Ari on the letters

Ari discusses various aspects of the AlephBet in a number of sections of Eitz Chaim and in various contexts, but he hardly addresses the notion of their overall role in the universe. But he does say this: “(while) all the worlds were created by means of the twenty-two letters in Malchut … The letters Mem, Nun, Tzaddi, Pei and Chof  derived from Zeir Anpin which hovers over it” (Eitz Chaim 5:3), which calls for explanation.

The discerning reader should have raised this objection right away. “Aren’t there twenty-seven letters in the AlephBet, if you include the end-forms?” In explanation, the “end-forms” are those letters that are formed one way when they’re at the beginning or in the middle of a Hebrew word, but are formed another way when they end a word. And, yes, there are in fact twenty-seven letters when those five end-forms are included. And the five of them are the very ones Ari cited at the end of his remark — Mem (which ordinarily appears thusly, מ, but appears thusly ם when an end-form), Nun (נ versus ן), Tzaddi (צ versus ץ), Pei (פ versus ף) and Chof (כ versus ך).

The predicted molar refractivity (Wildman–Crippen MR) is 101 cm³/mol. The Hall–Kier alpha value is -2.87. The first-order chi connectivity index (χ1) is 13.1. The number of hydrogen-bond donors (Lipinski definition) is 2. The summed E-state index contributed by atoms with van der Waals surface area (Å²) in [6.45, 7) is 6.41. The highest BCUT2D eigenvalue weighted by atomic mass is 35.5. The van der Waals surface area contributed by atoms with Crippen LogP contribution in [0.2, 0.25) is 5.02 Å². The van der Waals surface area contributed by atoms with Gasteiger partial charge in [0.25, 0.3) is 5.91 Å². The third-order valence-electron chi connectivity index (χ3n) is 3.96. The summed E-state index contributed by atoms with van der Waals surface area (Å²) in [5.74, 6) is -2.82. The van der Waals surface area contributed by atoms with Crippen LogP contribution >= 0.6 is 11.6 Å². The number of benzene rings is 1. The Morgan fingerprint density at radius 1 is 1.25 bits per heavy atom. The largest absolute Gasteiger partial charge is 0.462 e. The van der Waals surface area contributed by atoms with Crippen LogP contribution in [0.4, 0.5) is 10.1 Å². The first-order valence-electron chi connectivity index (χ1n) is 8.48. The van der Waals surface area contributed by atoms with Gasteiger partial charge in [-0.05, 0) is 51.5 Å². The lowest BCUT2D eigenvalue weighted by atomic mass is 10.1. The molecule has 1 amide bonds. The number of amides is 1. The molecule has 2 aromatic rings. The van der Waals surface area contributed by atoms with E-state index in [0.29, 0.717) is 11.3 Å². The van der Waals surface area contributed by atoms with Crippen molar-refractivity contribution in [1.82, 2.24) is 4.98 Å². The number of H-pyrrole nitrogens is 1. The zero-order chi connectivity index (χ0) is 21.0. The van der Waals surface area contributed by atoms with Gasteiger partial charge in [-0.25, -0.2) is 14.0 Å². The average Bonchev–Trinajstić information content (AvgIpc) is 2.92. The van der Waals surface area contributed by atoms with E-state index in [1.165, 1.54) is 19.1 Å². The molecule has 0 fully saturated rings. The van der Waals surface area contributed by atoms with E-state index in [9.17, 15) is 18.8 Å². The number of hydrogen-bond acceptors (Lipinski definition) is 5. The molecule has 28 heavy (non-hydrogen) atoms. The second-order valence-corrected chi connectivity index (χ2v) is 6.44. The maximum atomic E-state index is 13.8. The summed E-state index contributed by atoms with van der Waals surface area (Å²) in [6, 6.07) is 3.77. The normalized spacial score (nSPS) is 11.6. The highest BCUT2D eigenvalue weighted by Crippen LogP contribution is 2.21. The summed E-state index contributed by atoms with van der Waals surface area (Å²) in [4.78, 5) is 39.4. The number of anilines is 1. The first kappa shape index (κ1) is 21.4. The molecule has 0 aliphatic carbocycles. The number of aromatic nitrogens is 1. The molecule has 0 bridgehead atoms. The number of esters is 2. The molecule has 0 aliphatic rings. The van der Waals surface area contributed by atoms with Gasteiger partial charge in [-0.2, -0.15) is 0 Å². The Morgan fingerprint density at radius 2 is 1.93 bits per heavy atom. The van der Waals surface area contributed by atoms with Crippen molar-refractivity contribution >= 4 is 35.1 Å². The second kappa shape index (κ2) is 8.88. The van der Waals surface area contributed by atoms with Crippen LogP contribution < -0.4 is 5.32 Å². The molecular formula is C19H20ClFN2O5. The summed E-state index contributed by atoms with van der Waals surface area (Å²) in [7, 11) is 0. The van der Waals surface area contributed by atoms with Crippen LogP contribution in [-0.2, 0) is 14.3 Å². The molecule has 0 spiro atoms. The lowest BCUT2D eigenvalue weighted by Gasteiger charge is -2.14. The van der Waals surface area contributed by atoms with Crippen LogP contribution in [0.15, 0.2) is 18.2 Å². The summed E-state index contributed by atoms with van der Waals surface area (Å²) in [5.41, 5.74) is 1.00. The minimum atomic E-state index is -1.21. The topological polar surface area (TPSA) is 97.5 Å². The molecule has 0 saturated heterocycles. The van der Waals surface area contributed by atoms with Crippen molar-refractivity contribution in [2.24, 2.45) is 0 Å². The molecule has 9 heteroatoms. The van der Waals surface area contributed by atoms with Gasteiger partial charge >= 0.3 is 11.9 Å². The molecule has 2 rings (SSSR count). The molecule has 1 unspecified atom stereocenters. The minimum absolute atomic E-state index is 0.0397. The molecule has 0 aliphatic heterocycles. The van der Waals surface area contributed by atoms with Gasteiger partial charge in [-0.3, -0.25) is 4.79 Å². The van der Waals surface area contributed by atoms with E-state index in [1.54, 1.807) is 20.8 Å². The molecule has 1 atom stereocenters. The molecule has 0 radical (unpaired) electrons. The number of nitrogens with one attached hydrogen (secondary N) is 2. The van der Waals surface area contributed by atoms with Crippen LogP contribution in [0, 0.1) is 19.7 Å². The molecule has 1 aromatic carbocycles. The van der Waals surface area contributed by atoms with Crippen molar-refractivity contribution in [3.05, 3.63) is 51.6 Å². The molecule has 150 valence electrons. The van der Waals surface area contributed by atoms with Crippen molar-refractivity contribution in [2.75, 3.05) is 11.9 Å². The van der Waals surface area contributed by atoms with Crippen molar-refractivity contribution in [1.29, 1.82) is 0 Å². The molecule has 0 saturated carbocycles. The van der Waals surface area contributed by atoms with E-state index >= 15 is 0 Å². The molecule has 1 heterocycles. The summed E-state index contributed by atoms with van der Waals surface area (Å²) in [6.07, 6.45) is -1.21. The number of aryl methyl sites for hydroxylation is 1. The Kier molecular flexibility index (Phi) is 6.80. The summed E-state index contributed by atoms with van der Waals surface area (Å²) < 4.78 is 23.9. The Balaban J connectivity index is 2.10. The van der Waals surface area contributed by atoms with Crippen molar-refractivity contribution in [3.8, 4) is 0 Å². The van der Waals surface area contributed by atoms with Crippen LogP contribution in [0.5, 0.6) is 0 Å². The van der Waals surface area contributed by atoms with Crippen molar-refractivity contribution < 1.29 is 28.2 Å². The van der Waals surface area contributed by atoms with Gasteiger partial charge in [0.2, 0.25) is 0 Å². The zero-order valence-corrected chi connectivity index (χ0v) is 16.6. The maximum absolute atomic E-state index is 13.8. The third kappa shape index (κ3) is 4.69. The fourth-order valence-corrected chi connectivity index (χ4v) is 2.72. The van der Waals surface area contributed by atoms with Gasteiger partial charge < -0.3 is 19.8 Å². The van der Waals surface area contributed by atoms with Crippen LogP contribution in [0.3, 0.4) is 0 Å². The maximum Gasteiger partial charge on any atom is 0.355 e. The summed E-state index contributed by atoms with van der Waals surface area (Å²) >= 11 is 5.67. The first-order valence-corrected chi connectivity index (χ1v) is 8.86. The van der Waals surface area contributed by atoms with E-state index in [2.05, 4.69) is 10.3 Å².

Ari acknowledges that fact and thus offers that “the letters Mem, Nun, Tzaddi, Pei and Chof derived from Zeir Anpin (a Partzuf that is a combination of Chessed, Gevurah, Tipheret, Netzach, Hod and Yesod which all sit over Malchut as we’ll see later on) hovers over” the ordinary “twenty-two letters in Malchut” which sit beneath it, and that the latter are the ones by means of which “all the worlds were created”. Thus we see that the five end-forms are the sources of the twenty-two regular forms. Accordingly, the statement in the Talmud that the five end-forms were instituted by the prophets (Shabbat 104a) should be understood to mean that while their shapes were instituted by the prophets, they existed from the first, even before the rest of the universe.

Ari also offers that while the letters played a role in creation, “the combination of them maintains the world” (Ibid. 5:3), and that the letters are in fact “the essences of the Sephirot” (Ibid. 5:7), i.e., their building-blocks if you will.

We’ll now explore what Ramchal offers here in this section about the letters as well as in his other works.

(c) 2011 Rabbi Yaakov Feldman

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